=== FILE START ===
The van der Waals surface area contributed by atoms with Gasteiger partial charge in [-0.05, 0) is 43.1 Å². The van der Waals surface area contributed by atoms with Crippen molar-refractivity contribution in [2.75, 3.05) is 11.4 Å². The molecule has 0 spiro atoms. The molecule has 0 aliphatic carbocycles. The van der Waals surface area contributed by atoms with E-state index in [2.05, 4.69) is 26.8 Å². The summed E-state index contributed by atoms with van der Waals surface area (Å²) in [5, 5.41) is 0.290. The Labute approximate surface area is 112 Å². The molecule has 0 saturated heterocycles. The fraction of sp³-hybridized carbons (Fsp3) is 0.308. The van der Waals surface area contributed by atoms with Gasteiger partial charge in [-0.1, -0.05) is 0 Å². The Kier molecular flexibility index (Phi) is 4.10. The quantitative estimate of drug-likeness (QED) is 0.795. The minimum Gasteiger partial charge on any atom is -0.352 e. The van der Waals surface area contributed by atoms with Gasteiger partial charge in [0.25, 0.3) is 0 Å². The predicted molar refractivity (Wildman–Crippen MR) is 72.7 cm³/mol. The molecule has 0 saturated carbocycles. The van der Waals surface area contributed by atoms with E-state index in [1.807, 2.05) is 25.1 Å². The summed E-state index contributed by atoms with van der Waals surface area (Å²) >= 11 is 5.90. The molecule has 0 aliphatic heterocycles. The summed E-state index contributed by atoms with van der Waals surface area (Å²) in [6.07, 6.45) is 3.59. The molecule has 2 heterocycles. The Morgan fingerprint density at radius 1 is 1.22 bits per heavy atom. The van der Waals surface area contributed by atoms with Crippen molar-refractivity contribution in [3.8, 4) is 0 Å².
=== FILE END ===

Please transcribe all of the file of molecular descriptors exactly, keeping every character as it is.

The van der Waals surface area contributed by atoms with Gasteiger partial charge in [-0.05, 0) is 43.1 Å². The van der Waals surface area contributed by atoms with Crippen molar-refractivity contribution in [2.75, 3.05) is 11.4 Å². The molecule has 0 spiro atoms. The molecule has 0 aliphatic carbocycles. The van der Waals surface area contributed by atoms with E-state index in [2.05, 4.69) is 26.8 Å². The summed E-state index contributed by atoms with van der Waals surface area (Å²) in [5, 5.41) is 0.290. The Labute approximate surface area is 112 Å². The molecule has 0 saturated heterocycles. The fraction of sp³-hybridized carbons (Fsp3) is 0.308. The van der Waals surface area contributed by atoms with Gasteiger partial charge in [-0.1, -0.05) is 0 Å². The Kier molecular flexibility index (Phi) is 4.10. The quantitative estimate of drug-likeness (QED) is 0.795. The minimum Gasteiger partial charge on any atom is -0.352 e. The van der Waals surface area contributed by atoms with Gasteiger partial charge in [0.25, 0.3) is 0 Å². The predicted molar refractivity (Wildman–Crippen MR) is 72.7 cm³/mol. The molecule has 0 saturated carbocycles. The van der Waals surface area contributed by atoms with E-state index in [1.807, 2.05) is 25.1 Å². The summed E-state index contributed by atoms with van der Waals surface area (Å²) >= 11 is 5.90. The molecule has 0 aliphatic heterocycles. The summed E-state index contributed by atoms with van der Waals surface area (Å²) in [6.07, 6.45) is 3.59. The molecule has 2 heterocycles. The Morgan fingerprint density at radius 1 is 1.22 bits per heavy atom. The van der Waals surface area contributed by atoms with Crippen molar-refractivity contribution in [3.8, 4) is 0 Å².